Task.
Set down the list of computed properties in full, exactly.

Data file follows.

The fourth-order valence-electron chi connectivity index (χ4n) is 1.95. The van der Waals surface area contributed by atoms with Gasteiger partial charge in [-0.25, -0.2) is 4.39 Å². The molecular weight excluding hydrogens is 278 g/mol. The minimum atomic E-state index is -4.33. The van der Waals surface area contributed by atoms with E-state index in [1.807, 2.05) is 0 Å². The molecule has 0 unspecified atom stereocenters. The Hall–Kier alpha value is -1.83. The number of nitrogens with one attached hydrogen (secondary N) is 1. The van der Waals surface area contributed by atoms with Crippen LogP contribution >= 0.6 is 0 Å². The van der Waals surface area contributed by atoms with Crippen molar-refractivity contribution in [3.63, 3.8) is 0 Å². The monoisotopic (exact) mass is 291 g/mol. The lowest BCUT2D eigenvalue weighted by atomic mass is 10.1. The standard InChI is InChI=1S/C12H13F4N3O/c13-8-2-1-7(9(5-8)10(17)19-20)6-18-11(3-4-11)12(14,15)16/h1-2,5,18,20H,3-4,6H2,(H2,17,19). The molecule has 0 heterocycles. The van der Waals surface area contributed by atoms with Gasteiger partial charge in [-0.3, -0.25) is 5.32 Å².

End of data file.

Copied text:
The fourth-order valence-electron chi connectivity index (χ4n) is 1.95. The van der Waals surface area contributed by atoms with Gasteiger partial charge in [-0.25, -0.2) is 4.39 Å². The molecular weight excluding hydrogens is 278 g/mol. The minimum atomic E-state index is -4.33. The van der Waals surface area contributed by atoms with E-state index in [1.807, 2.05) is 0 Å². The molecule has 0 unspecified atom stereocenters. The Hall–Kier alpha value is -1.83. The number of nitrogens with one attached hydrogen (secondary N) is 1. The van der Waals surface area contributed by atoms with Crippen LogP contribution >= 0.6 is 0 Å². The van der Waals surface area contributed by atoms with Crippen molar-refractivity contribution in [3.63, 3.8) is 0 Å². The monoisotopic (exact) mass is 291 g/mol. The lowest BCUT2D eigenvalue weighted by atomic mass is 10.1. The standard InChI is InChI=1S/C12H13F4N3O/c13-8-2-1-7(9(5-8)10(17)19-20)6-18-11(3-4-11)12(14,15)16/h1-2,5,18,20H,3-4,6H2,(H2,17,19). The molecule has 0 heterocycles. The van der Waals surface area contributed by atoms with Gasteiger partial charge in [-0.3, -0.25) is 5.32 Å².